In a blow to the industry, however, Congress voted in December to not include a policy rider in the federal omnibus spending bill that would have blocked states from implementing mandatory GMO labeling laws.

Following the decision, Sec. of Agriculture Tom Vilsack held a closed-door meeting earlier this month with food industry honchos and GMO labeling advocates to hammer out a compromise.

Few details have emerged from the meeting but it appears that Big Food's proposal of a "Smart Label," which consists of a scannable QR code, has been shunned by opponents.

Politico reported Thursday that Tara Cook-Littman, founder of GMO-Free Connecticut, says she and four other advocates "stood strong and united for mandatory, on package GMO labeling."

"We are thankful to Secretary Vilsack for the time he spent with us, but in the end, there was not enough common ground to emerge from that room with a GMO Labeling proposal agreed upon by leaders from both camps," Cook-Littman wrote in a blog post on the website of Citizens for GMO Labeling.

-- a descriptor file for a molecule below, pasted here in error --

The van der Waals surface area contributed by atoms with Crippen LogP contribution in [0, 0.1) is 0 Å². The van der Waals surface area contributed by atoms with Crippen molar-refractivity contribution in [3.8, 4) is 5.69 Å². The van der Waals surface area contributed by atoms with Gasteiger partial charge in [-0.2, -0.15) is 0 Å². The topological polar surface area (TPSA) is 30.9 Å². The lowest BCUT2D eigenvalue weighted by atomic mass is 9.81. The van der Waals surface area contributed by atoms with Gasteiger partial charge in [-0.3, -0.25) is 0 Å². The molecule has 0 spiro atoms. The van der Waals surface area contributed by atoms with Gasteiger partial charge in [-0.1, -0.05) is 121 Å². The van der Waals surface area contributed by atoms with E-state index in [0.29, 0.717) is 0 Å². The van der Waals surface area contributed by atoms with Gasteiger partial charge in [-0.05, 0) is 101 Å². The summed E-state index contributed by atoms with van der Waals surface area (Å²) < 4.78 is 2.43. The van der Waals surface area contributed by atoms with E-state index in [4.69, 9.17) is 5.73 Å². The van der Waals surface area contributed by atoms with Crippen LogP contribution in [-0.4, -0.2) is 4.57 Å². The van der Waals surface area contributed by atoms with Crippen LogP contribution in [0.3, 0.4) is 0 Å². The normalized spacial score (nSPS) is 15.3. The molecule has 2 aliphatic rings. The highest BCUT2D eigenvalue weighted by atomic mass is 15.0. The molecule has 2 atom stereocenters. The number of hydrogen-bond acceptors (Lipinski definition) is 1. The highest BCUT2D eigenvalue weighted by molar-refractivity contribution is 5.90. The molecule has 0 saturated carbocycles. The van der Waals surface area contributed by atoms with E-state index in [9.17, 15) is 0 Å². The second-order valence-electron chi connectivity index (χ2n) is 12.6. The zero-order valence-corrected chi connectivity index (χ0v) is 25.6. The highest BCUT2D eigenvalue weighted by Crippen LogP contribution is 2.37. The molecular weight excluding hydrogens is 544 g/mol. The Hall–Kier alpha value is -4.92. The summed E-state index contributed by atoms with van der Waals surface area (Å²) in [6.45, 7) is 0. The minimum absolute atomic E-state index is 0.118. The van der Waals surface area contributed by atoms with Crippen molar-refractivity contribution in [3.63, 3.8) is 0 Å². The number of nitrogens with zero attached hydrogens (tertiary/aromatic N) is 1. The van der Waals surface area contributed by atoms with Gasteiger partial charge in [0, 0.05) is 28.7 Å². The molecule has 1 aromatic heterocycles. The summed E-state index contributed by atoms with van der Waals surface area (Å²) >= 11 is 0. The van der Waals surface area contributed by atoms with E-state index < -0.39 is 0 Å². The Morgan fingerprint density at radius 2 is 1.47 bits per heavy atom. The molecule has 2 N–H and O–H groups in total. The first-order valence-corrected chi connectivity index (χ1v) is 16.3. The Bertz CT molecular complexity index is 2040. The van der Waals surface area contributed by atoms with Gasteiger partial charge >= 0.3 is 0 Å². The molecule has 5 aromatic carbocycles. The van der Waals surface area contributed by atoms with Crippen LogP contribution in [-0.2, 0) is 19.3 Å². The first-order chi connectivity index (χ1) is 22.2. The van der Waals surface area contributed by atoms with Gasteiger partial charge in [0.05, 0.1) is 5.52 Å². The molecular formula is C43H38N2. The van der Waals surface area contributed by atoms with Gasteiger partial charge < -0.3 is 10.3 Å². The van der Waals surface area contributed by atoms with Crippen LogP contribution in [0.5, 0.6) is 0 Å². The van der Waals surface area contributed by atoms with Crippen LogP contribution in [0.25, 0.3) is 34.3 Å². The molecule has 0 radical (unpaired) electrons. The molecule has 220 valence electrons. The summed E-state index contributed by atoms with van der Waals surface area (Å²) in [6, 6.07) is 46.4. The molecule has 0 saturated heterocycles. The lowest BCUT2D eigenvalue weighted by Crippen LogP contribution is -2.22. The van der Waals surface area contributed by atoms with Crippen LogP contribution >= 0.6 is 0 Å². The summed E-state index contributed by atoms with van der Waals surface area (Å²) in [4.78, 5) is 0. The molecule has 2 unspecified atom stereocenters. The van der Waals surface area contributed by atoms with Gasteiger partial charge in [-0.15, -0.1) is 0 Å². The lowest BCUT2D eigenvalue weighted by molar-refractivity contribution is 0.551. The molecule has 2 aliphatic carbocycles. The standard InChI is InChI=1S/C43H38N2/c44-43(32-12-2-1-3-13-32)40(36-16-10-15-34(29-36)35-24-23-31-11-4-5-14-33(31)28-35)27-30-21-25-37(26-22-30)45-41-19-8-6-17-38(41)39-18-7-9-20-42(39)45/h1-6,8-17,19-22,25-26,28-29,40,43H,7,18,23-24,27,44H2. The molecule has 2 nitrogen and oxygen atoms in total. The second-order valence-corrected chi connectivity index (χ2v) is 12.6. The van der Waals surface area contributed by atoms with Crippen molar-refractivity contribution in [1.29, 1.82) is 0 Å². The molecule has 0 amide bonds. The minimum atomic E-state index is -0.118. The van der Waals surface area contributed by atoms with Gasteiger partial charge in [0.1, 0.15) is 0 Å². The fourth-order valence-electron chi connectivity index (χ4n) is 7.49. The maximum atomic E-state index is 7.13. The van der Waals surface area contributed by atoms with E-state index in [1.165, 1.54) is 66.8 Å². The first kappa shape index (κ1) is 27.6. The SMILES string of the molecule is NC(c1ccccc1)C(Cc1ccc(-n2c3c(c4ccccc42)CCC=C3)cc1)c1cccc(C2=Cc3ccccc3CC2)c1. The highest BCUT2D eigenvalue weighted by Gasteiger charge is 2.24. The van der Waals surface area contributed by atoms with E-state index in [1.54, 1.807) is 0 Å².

YOU MIGHT ALSO LIKE

Exclusive Video: How Obama Won the Iowa Caucus and What Hillary and Bernie Can Learn From Him

Monsanto Slammed for Violating European Patent Law for GMO Melon

Monsanto Files Lawsuit to Stop California From Listing Glyphosate as Known Carcinogen

Monsanto’s Genetically Engineered Roundup Ready Alfalfa Has Gone Wild

EcoWatch Daily Newsletter

Residents plant mangroves on the coast of West Aceh District in Indonesia on Feb. 21, 2020. Mangroves play a crucial role in stabilizing the coastline, providing protection from storms, waves and tidal erosion. Dekyon Eon / Opn Images / Barcroft Media via Getty Images